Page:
One reason: low-income consumers are often burdened by bank fees that others with higher balances don’t have to pay. Black households are almost 2 times more likely to pay overdraft fees than white households, and Latino households are 1.4 times more likely, says a study by the Roosevelt Institute, a liberal think tank.
In 2021, 11% of U.S. adults with bank accounts paid at least one overdraft fee, but 20% of Black and 14% of Latino account holders paid such fees, according to the Federal Reserve.
Frequent overdrafters generate about half of banking companies’ checking account profits, according to a 2020 study by the global consulting firm Oliver Wyman. Overdraft-related fees generated $17 billion for banks in 2019, and among the 25 largest banks, about 9% of annual pre-tax profits.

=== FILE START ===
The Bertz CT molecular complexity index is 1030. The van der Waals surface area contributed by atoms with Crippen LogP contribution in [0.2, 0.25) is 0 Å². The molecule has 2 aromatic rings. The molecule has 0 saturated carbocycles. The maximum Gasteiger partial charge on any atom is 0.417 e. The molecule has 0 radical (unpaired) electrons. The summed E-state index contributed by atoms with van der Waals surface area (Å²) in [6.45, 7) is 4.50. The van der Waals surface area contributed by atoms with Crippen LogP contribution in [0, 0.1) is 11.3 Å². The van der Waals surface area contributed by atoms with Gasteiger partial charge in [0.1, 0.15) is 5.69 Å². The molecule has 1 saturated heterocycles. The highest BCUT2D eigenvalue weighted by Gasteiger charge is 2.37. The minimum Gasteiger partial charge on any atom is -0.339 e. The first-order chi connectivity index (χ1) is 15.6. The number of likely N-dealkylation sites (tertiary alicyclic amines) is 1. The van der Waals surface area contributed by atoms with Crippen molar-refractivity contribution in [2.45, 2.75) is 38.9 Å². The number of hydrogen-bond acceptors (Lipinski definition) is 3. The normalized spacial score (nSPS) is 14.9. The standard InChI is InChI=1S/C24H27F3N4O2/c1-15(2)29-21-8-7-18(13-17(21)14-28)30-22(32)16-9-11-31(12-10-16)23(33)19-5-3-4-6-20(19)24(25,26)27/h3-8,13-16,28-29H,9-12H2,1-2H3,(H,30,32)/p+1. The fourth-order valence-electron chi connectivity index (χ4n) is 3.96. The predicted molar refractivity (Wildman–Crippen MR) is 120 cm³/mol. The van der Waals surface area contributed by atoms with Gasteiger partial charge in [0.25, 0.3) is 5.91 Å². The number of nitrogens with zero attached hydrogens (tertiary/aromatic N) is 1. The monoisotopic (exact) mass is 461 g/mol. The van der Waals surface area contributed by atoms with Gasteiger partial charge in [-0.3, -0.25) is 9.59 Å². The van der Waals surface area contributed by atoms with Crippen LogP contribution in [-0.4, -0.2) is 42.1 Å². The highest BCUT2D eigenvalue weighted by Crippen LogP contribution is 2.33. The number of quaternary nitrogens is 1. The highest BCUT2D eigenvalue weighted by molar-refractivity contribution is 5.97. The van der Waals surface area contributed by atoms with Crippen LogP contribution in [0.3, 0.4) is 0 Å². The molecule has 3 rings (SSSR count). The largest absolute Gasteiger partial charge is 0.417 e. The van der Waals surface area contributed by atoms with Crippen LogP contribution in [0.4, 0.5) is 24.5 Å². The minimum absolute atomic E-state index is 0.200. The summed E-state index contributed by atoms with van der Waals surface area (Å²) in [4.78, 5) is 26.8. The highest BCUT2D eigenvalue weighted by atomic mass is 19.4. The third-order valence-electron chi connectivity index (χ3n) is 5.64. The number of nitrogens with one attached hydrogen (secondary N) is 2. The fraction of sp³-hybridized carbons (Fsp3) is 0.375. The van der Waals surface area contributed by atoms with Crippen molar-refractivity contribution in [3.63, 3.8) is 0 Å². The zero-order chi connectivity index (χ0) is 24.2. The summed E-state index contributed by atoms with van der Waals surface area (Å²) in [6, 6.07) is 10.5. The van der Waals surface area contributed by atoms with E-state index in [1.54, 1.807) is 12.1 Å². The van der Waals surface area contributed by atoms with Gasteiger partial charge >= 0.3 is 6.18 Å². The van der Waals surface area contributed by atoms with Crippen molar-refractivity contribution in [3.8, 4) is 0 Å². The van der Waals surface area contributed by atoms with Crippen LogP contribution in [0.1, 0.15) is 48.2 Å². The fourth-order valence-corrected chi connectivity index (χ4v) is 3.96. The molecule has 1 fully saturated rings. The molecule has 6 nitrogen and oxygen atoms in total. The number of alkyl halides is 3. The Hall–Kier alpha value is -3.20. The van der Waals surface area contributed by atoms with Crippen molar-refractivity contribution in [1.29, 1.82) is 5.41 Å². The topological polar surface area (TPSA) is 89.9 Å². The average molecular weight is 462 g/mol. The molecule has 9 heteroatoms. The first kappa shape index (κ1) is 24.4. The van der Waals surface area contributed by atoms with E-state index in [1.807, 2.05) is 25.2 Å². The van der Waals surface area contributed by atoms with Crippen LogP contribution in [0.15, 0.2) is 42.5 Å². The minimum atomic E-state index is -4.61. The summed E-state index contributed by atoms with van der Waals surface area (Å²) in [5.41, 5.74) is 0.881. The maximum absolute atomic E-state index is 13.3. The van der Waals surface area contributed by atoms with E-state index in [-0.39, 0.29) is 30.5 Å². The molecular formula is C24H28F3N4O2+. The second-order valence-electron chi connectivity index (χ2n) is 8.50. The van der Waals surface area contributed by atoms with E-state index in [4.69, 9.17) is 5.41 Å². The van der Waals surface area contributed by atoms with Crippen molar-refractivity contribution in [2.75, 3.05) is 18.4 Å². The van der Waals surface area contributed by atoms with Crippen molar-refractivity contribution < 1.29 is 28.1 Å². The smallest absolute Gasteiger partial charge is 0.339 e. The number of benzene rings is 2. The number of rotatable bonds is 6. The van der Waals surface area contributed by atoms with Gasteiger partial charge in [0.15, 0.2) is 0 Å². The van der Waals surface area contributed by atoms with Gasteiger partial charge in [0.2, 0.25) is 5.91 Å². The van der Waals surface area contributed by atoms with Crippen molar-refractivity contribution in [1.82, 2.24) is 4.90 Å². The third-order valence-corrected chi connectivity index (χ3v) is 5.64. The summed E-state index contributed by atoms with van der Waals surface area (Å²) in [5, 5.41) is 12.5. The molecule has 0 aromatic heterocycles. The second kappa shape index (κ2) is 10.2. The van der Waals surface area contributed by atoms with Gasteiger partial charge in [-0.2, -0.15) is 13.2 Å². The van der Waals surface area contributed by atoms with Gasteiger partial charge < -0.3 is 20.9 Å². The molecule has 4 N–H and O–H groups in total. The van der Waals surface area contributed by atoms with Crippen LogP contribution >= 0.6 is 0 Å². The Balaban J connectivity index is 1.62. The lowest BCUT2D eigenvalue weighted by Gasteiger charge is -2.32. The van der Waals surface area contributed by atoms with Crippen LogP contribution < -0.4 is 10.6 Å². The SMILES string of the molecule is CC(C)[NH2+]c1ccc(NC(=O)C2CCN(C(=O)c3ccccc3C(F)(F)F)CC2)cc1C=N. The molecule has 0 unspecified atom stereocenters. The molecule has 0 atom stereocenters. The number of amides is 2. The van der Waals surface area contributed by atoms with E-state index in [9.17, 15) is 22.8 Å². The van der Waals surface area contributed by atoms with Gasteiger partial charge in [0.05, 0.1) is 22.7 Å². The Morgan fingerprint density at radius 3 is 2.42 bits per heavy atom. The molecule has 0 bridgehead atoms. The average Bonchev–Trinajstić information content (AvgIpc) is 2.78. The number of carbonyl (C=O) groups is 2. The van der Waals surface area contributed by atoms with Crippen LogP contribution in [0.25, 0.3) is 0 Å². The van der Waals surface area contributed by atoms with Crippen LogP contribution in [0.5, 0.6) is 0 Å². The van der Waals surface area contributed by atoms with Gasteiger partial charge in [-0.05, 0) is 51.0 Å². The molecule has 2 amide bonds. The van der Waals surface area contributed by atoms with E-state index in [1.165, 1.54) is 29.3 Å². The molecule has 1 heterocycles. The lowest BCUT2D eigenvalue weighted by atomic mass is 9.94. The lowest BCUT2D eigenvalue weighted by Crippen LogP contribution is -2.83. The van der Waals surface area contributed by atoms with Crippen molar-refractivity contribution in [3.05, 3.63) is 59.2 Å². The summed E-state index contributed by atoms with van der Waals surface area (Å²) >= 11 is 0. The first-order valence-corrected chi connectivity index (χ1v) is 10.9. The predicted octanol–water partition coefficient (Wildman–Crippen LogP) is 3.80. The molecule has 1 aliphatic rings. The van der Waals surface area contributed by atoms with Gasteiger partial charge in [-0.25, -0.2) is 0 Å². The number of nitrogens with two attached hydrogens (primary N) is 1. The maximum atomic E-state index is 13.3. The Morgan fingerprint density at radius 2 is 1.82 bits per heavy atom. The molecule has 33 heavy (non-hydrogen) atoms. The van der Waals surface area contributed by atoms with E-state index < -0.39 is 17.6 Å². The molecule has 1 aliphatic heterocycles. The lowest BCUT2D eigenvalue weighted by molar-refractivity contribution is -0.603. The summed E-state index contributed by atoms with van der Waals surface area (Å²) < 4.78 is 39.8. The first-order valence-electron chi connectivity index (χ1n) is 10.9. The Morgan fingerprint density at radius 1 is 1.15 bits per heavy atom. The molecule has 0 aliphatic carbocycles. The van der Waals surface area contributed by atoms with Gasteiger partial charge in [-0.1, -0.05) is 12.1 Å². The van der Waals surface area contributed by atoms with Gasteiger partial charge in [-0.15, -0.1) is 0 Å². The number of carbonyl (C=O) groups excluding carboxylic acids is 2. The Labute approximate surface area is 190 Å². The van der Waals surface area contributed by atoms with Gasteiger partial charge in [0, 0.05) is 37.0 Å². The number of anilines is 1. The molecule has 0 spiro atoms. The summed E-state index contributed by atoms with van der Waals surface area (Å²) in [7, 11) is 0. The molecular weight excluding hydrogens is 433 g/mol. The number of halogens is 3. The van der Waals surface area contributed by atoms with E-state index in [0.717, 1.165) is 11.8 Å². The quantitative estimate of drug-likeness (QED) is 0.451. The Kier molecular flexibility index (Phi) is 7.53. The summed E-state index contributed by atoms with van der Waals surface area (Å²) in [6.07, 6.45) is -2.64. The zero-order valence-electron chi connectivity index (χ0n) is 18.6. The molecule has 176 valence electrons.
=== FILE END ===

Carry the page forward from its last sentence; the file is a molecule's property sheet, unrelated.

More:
Due to public pressure, some banks in 2021 reduced fees. But by third quarter the fees were back up and banks collected $11 billion that year, the Roosevelt Institute said.
Add that to what unbanked customers pay check cashers and payday lenders and Californians are losing hundreds of millions of dollars a year in fees, Santiago said.
Banks charge overdraft fees — typically around $35 — for each transaction. Some banks charge a single customer multiple times for the same error and charge them each day their account remains overdrawn, the Roosevelt Institute said.
Customer Service Test
Julia, a 61-year-old McDonald’s employee in Richmond, Calif., said her bank takes a $12 fee from her account every month her balance is below $1,500.